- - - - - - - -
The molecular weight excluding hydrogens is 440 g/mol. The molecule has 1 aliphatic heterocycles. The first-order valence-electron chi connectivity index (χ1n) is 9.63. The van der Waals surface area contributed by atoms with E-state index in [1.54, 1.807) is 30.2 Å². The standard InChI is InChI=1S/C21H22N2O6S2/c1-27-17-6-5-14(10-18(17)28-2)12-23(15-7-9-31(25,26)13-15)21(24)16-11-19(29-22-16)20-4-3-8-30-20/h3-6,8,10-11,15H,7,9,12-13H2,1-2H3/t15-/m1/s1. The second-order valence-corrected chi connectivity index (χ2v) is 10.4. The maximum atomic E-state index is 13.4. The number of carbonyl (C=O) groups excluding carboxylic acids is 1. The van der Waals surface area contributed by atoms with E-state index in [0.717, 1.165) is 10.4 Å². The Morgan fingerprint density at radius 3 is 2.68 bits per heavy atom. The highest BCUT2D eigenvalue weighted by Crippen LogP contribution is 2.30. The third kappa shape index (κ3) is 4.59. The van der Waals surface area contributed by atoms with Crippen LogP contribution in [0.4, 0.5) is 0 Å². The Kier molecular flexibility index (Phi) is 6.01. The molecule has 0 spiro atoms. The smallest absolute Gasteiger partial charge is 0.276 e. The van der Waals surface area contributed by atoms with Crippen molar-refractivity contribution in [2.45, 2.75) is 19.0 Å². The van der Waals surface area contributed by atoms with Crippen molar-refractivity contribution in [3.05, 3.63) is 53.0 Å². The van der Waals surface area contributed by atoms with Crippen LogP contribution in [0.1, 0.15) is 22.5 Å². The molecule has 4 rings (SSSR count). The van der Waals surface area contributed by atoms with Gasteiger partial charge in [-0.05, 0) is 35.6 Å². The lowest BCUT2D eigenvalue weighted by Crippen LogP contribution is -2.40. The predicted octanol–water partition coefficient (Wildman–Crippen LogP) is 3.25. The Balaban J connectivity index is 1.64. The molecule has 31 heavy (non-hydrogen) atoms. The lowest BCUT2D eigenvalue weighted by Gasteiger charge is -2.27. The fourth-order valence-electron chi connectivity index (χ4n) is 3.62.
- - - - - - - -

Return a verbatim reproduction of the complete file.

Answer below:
The molecular weight excluding hydrogens is 440 g/mol. The molecule has 1 aliphatic heterocycles. The first-order valence-electron chi connectivity index (χ1n) is 9.63. The van der Waals surface area contributed by atoms with E-state index in [1.54, 1.807) is 30.2 Å². The standard InChI is InChI=1S/C21H22N2O6S2/c1-27-17-6-5-14(10-18(17)28-2)12-23(15-7-9-31(25,26)13-15)21(24)16-11-19(29-22-16)20-4-3-8-30-20/h3-6,8,10-11,15H,7,9,12-13H2,1-2H3/t15-/m1/s1. The second-order valence-corrected chi connectivity index (χ2v) is 10.4. The maximum atomic E-state index is 13.4. The number of carbonyl (C=O) groups excluding carboxylic acids is 1. The van der Waals surface area contributed by atoms with E-state index in [0.717, 1.165) is 10.4 Å². The Morgan fingerprint density at radius 3 is 2.68 bits per heavy atom. The highest BCUT2D eigenvalue weighted by Crippen LogP contribution is 2.30. The third kappa shape index (κ3) is 4.59. The van der Waals surface area contributed by atoms with Crippen LogP contribution in [0.4, 0.5) is 0 Å². The Kier molecular flexibility index (Phi) is 6.01. The molecule has 0 spiro atoms. The smallest absolute Gasteiger partial charge is 0.276 e. The van der Waals surface area contributed by atoms with Crippen molar-refractivity contribution in [2.45, 2.75) is 19.0 Å². The van der Waals surface area contributed by atoms with Crippen molar-refractivity contribution in [3.05, 3.63) is 53.0 Å². The van der Waals surface area contributed by atoms with Crippen LogP contribution in [0.1, 0.15) is 22.5 Å². The molecule has 4 rings (SSSR count). The van der Waals surface area contributed by atoms with Gasteiger partial charge in [-0.05, 0) is 35.6 Å². The lowest BCUT2D eigenvalue weighted by Crippen LogP contribution is -2.40. The predicted octanol–water partition coefficient (Wildman–Crippen LogP) is 3.25. The Balaban J connectivity index is 1.64. The molecule has 31 heavy (non-hydrogen) atoms. The lowest BCUT2D eigenvalue weighted by Gasteiger charge is -2.27. The fourth-order valence-electron chi connectivity index (χ4n) is 3.62.